Title
Upper airway stimulation for obstructive sleep apnea : durability of the treatment effect at 18 months Upper airway stimulation for obstructive sleep apnea : durability of the treatment effect at 18 months
Author
Faculty/Department
Faculty of Medicine and Health Sciences
Publication type
article
Publication
New York, N.Y. ,
Subject
Human medicine
Source (journal)
Sleep. - New York, N.Y., 1978, currens
Volume/pages
38(2015) :10 , p. 1593-1598
ISSN
0161-8105
ISI
000362684500010
Carrier
E
Target language
English (eng)
Full text (Publishers DOI)
Affiliation
University of Antwerp
Abstract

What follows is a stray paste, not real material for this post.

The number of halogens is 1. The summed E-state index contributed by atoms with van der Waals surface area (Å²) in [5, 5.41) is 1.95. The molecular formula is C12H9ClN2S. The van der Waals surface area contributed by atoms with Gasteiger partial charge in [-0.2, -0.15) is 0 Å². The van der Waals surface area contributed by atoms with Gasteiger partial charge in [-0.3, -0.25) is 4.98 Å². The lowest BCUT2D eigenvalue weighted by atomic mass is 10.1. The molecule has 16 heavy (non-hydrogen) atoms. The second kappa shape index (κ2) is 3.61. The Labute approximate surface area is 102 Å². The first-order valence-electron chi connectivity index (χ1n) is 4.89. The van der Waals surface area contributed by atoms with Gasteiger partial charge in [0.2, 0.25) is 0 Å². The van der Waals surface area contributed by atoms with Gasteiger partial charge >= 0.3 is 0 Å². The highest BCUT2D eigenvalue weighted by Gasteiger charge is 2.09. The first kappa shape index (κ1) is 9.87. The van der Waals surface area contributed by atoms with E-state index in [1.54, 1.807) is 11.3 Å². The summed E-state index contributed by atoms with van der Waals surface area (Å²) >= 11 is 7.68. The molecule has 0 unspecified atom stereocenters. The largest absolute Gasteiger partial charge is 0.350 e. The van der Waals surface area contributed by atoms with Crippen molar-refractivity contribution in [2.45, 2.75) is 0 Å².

Objective: To determine the stability of improvement in polysomnographic measures of sleep disordered breathing, patient reported outcomes, the durability of hypoglossal nerve recruitment and safety at 18 months in the Stimulation Treatment for Apnea Reduction (STAR) trial participants. Design: Prospective multicenter single group trial with participants serving as their own controls. Setting: 22 community and academic sleep medicine and otolaryngology practices. Measurements: Primary outcome measures were the Apnea Hypopnea Index (AHI) and the 4% oxygen desaturation index (ODI). Secondary outcome measures were the Epworth Sleepiness Scale (ESS), the Functional Outcomes of Sleep Questionnaire (FOSQ), and oxygen saturation percent time <90% during sleep. Stimulation level for each participant was collected at three pre-defined thresholds during awake testing. Procedure and /or device related adverse events were reviewed and coded by the Clinical Events Committee Results: The median AHI was reduced by 67.4% from the baseline of 29.3 to 9.7 /hr at 18 months. The median ODI was reduced by 67.5% from 25.4 to 8.6 /hr at 18 months. The FOSQ and ESS improved significantly at 18 months compared to baseline values. The functional threshold was unchanged from baseline at 18 months. Two participants experienced a serious device-related adverse event requiring neurostimulator repositioning and fixation. No tongue weakness reported at 18 months Conclusion: Upper airway stimulation via the hypoglossal nerve maintained a durable effect of improving airway stability during sleep and improved patient reported outcomes (ESS and FOSQ) without an increase of the stimulation thresholds or tongue injury at 18 months of follow-up.
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